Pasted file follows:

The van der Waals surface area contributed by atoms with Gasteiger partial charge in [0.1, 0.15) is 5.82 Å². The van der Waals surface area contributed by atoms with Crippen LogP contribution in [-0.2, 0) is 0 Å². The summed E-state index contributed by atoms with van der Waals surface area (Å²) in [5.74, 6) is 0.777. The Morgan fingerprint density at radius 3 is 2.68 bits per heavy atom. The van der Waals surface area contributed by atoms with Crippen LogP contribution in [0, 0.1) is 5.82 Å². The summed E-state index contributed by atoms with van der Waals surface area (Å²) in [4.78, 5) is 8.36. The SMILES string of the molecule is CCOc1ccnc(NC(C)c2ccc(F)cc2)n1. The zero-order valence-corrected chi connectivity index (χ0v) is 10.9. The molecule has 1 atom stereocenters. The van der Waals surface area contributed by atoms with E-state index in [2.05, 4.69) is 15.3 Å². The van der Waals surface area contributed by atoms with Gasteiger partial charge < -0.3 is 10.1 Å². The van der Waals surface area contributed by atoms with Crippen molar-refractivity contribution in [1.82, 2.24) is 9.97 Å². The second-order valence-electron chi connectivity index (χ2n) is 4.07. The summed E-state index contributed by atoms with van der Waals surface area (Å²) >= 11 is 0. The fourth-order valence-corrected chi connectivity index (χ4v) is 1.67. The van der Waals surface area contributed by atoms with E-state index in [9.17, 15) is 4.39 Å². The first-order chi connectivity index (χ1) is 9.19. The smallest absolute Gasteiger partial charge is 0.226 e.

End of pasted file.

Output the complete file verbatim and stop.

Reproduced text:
The van der Waals surface area contributed by atoms with Gasteiger partial charge in [0.1, 0.15) is 5.82 Å². The van der Waals surface area contributed by atoms with Crippen LogP contribution in [-0.2, 0) is 0 Å². The summed E-state index contributed by atoms with van der Waals surface area (Å²) in [5.74, 6) is 0.777. The Morgan fingerprint density at radius 3 is 2.68 bits per heavy atom. The van der Waals surface area contributed by atoms with Crippen LogP contribution in [0, 0.1) is 5.82 Å². The summed E-state index contributed by atoms with van der Waals surface area (Å²) in [4.78, 5) is 8.36. The SMILES string of the molecule is CCOc1ccnc(NC(C)c2ccc(F)cc2)n1. The zero-order valence-corrected chi connectivity index (χ0v) is 10.9. The molecule has 1 atom stereocenters. The van der Waals surface area contributed by atoms with E-state index in [2.05, 4.69) is 15.3 Å². The van der Waals surface area contributed by atoms with Gasteiger partial charge < -0.3 is 10.1 Å². The van der Waals surface area contributed by atoms with Crippen molar-refractivity contribution in [1.82, 2.24) is 9.97 Å². The second-order valence-electron chi connectivity index (χ2n) is 4.07. The summed E-state index contributed by atoms with van der Waals surface area (Å²) >= 11 is 0. The fourth-order valence-corrected chi connectivity index (χ4v) is 1.67. The van der Waals surface area contributed by atoms with E-state index in [9.17, 15) is 4.39 Å². The first-order chi connectivity index (χ1) is 9.19. The smallest absolute Gasteiger partial charge is 0.226 e.